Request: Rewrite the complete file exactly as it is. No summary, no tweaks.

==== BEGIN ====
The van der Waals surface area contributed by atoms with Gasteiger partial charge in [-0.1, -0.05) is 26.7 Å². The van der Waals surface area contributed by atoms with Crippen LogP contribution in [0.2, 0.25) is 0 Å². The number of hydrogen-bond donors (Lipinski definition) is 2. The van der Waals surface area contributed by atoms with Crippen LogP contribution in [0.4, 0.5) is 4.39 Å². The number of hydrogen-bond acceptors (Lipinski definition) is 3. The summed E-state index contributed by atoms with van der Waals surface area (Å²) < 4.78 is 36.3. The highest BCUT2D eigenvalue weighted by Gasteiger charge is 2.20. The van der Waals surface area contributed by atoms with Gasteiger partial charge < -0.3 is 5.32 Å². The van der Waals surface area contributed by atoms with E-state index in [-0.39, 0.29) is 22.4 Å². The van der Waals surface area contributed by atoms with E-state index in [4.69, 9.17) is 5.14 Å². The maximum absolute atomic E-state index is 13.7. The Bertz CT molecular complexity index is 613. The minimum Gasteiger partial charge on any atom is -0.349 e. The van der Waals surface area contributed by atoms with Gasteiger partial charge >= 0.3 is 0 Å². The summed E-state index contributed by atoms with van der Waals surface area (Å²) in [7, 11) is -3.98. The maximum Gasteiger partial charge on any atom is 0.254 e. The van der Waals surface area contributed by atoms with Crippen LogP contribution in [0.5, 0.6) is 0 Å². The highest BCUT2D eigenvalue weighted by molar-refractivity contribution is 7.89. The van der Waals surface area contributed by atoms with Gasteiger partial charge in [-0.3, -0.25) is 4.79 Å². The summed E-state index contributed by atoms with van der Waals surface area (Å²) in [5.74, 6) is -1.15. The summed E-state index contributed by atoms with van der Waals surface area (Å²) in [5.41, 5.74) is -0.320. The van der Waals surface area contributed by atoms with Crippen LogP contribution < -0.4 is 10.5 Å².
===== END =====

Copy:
The van der Waals surface area contributed by atoms with Gasteiger partial charge in [-0.1, -0.05) is 26.7 Å². The van der Waals surface area contributed by atoms with Crippen LogP contribution in [0.2, 0.25) is 0 Å². The number of hydrogen-bond donors (Lipinski definition) is 2. The van der Waals surface area contributed by atoms with Crippen LogP contribution in [0.4, 0.5) is 4.39 Å². The number of hydrogen-bond acceptors (Lipinski definition) is 3. The summed E-state index contributed by atoms with van der Waals surface area (Å²) < 4.78 is 36.3. The highest BCUT2D eigenvalue weighted by Gasteiger charge is 2.20. The van der Waals surface area contributed by atoms with Gasteiger partial charge < -0.3 is 5.32 Å². The van der Waals surface area contributed by atoms with E-state index in [-0.39, 0.29) is 22.4 Å². The van der Waals surface area contributed by atoms with E-state index in [4.69, 9.17) is 5.14 Å². The maximum absolute atomic E-state index is 13.7. The Bertz CT molecular complexity index is 613. The minimum Gasteiger partial charge on any atom is -0.349 e. The van der Waals surface area contributed by atoms with Gasteiger partial charge >= 0.3 is 0 Å². The summed E-state index contributed by atoms with van der Waals surface area (Å²) in [7, 11) is -3.98. The maximum Gasteiger partial charge on any atom is 0.254 e. The van der Waals surface area contributed by atoms with Crippen LogP contribution in [0.5, 0.6) is 0 Å². The highest BCUT2D eigenvalue weighted by molar-refractivity contribution is 7.89. The van der Waals surface area contributed by atoms with Gasteiger partial charge in [-0.3, -0.25) is 4.79 Å². The summed E-state index contributed by atoms with van der Waals surface area (Å²) in [5.74, 6) is -1.15. The summed E-state index contributed by atoms with van der Waals surface area (Å²) in [5.41, 5.74) is -0.320. The van der Waals surface area contributed by atoms with Crippen LogP contribution < -0.4 is 10.5 Å².